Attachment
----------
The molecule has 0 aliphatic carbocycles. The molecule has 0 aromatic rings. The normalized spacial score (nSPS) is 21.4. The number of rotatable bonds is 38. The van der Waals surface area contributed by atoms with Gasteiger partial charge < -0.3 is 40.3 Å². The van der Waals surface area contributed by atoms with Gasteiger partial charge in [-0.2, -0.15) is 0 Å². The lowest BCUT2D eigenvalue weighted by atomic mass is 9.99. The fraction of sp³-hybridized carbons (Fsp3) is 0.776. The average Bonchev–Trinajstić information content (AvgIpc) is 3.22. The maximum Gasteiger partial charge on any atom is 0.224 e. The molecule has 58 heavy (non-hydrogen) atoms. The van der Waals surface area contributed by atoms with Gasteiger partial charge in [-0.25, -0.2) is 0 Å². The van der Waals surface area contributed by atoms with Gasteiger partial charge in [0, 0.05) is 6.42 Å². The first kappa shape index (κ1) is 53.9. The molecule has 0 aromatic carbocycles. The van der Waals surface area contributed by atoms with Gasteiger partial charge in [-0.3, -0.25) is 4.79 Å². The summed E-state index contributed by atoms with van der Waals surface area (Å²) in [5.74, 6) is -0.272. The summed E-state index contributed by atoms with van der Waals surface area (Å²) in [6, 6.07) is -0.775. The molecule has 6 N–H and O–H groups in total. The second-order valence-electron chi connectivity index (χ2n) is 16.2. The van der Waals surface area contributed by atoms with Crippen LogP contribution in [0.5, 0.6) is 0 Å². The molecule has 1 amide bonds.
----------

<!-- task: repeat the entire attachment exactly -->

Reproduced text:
The molecule has 0 aliphatic carbocycles. The molecule has 0 aromatic rings. The normalized spacial score (nSPS) is 21.4. The number of rotatable bonds is 38. The van der Waals surface area contributed by atoms with Gasteiger partial charge < -0.3 is 40.3 Å². The van der Waals surface area contributed by atoms with Gasteiger partial charge in [-0.2, -0.15) is 0 Å². The lowest BCUT2D eigenvalue weighted by atomic mass is 9.99. The fraction of sp³-hybridized carbons (Fsp3) is 0.776. The average Bonchev–Trinajstić information content (AvgIpc) is 3.22. The maximum Gasteiger partial charge on any atom is 0.224 e. The molecule has 58 heavy (non-hydrogen) atoms. The van der Waals surface area contributed by atoms with Gasteiger partial charge in [-0.25, -0.2) is 0 Å². The van der Waals surface area contributed by atoms with Gasteiger partial charge in [0, 0.05) is 6.42 Å². The first kappa shape index (κ1) is 53.9. The molecule has 0 aromatic carbocycles. The van der Waals surface area contributed by atoms with Gasteiger partial charge in [-0.3, -0.25) is 4.79 Å². The summed E-state index contributed by atoms with van der Waals surface area (Å²) in [5.74, 6) is -0.272. The summed E-state index contributed by atoms with van der Waals surface area (Å²) in [6, 6.07) is -0.775. The molecule has 6 N–H and O–H groups in total. The second-order valence-electron chi connectivity index (χ2n) is 16.2. The van der Waals surface area contributed by atoms with Crippen LogP contribution in [0.5, 0.6) is 0 Å². The molecule has 1 amide bonds.